North East auctioneers Anderson and Garland has sold one of the largest private collections of 1,200 teapots for over £80,000 in its recent sale in Newcastle on Tyne.
The Philip Miller Teapot Collection, belonged to architect Philip Miller, who lived in Berwick upon Tweed and was the largest single owner collection of teapots to be sold at auction, with teapots from the mid-18th century up to the modern day.
Mrs Patricia Miller, the wife of the late Philip Miller said, “I am delighted with the sale, every single teapot has been sold, which is a testament to my late husband’s eye for quality. I hope that the new owners will enjoy them as much as Philip did.”
The collection of over 1,200 teapots were brought together since the 1970s and included the work of as many different English factories as possible.
Patricia continued, “I was sorry to have to sell his beloved teapots, but I am moving to a smaller property and simply don’t have room for them anymore. The most ironic thing is that Philip didn’t like tea, he actually never drank a drop.”
Philip Miller was a successful architect who moved to Berwick upon Tweed in early 2001 from Bedfordshire, he wrote two books on teapots, The Anthology of British Teapots and Teapots and Coffee Pots.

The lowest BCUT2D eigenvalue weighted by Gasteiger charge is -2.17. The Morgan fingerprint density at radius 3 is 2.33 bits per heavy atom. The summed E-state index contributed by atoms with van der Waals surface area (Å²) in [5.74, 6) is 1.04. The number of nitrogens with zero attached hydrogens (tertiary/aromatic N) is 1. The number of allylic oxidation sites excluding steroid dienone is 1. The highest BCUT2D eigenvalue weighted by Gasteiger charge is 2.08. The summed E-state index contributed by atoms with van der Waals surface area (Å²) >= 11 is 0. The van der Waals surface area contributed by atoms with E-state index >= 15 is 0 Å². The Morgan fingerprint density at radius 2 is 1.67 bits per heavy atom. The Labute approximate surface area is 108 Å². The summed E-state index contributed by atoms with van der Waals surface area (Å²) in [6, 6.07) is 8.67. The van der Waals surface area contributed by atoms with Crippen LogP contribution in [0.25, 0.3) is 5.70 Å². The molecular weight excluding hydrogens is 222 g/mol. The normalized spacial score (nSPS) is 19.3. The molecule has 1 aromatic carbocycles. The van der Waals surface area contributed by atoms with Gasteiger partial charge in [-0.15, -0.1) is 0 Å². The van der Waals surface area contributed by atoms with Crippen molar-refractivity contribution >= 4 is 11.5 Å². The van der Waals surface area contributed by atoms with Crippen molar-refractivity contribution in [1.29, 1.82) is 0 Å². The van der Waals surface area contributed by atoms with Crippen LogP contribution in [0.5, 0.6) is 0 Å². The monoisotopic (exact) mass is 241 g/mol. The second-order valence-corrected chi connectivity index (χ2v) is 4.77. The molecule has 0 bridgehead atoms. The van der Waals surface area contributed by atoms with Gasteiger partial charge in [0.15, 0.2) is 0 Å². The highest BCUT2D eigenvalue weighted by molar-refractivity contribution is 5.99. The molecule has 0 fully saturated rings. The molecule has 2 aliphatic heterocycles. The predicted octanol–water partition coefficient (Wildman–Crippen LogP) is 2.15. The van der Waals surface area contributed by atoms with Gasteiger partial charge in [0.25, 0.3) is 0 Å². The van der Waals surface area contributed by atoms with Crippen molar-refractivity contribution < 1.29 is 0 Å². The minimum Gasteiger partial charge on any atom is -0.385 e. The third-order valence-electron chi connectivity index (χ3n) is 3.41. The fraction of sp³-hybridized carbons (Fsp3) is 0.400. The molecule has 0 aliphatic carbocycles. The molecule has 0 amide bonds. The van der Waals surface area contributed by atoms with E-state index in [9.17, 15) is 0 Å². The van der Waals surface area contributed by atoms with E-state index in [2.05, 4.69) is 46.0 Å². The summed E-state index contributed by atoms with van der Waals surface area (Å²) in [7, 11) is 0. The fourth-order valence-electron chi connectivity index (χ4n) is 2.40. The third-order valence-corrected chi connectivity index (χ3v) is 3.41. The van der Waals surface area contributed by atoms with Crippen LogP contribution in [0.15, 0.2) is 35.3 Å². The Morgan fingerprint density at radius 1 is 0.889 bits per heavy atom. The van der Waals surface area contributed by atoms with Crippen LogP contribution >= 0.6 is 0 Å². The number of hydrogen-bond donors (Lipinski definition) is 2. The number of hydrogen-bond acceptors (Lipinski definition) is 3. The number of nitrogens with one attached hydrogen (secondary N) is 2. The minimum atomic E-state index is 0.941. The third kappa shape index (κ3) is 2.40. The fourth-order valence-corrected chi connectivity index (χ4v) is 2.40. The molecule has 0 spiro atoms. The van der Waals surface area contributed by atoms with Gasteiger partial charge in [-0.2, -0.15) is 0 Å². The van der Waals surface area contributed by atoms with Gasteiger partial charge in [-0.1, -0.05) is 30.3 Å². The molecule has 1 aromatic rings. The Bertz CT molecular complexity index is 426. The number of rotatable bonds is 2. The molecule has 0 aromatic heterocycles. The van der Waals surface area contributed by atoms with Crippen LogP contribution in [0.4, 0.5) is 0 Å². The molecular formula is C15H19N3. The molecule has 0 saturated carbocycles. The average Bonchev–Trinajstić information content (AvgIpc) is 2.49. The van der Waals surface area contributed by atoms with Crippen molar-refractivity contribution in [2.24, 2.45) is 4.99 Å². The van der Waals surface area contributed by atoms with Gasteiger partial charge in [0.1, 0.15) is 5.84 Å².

Fred Wyrley-Birch, Specialist at Anderson & Garland said, “It is rare to sell one hundred percent of a sale. We had bidders from around the world including the Canada, China, France, Germany, Italy, Japan, and Taiwan which demonstrated the quality and depth of the collection.”
Amongst the more unusual teapots in the vast collection were a teapot by the ceramic artist Clarice Cliff (c 1936) which sold for £198, a teapot dating from 1875, by what is believed to be the oldest remaining English porcelain brand still in existence today, Royal Worcester sold for £538. There were a number of examples from the famous Newhall Porcelain of which one sold for £806 and a rare Westpans soft paste teapot (c1765), decorated with flowers, made £1,215.